Library sends police officer to collect overdue books… from a five-year-old girl

A five-year-old girl was left in tears after police visited her home - to collect her overdue library books.

Hailey Benoit was left scared and believing she would be arrested after being questioned about two books which were due for return to Charlton Public Library, in Massachusetts, several months before.

Her mother Shannon said: 'I thought it was way overboard. I closed my door, I looked at my daughter and she started crying.'

Scared: Shannon (left) and Hailey (right) Benoit could not believe it when a police officer turned up to question them about an overdue library book

The drama began when local police Sergeant Dan Down knocked on the door to chase up the errant books. It was part of a blitz on $4,000 worth of unpaid fines.

The books were found and returned, but Mrs Benoit said sending the police around was like 'pounding a ten penny nail with a sledge hammer'.

Warning: Charlton Public Library decided to crack down on $4,000 worth of unpaid fines by sending police around to people's homes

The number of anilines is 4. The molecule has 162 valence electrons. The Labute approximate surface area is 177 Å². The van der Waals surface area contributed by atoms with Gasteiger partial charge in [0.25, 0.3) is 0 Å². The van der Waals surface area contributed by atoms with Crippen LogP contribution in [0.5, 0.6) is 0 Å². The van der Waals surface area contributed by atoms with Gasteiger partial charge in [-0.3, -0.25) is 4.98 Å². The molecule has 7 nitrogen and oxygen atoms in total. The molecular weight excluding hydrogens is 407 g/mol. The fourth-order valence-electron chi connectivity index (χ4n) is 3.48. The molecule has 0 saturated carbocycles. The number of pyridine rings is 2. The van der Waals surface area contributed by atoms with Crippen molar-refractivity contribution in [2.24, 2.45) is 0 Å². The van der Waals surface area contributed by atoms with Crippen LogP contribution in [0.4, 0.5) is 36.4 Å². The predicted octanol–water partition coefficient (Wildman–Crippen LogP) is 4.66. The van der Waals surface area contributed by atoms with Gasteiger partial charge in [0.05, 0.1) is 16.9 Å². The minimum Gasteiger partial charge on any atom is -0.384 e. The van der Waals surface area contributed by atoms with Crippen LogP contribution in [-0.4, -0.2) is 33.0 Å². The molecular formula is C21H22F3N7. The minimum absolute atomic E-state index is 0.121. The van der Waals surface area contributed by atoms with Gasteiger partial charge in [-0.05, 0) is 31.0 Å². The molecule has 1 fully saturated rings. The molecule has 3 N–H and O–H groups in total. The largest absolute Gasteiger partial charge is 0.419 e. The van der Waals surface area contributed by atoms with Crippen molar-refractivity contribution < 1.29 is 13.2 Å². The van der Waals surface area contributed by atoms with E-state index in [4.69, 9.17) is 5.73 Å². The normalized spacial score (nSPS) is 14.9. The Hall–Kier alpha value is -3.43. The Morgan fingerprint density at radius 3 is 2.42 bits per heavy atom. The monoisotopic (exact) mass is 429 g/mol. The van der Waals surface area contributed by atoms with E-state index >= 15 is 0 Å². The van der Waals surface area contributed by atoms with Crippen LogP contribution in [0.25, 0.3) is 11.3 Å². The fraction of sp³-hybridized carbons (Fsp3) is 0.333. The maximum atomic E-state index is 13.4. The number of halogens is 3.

She also said they have never received any warnings the misplaced books were wanted back.

And even Sgt Dowd admitted he felt uneasy with his mission.

He said: 'Nobody wanted to, on this end, get involved in it. But the library contacted us, and the chief delegated, and apparently I was one of the low men on the totem pole.'

Regardless of whether the action was too heavy-handed, Massachusetts state law does state that the non-return of library books is a crime.

Charlton Police said they thought a friendly reminder might make a better impression, and get better results, than a cold summons to court.

Uneasy: Charlton Police Sergeant Dan Dowd said he did not want to go looking for the missing books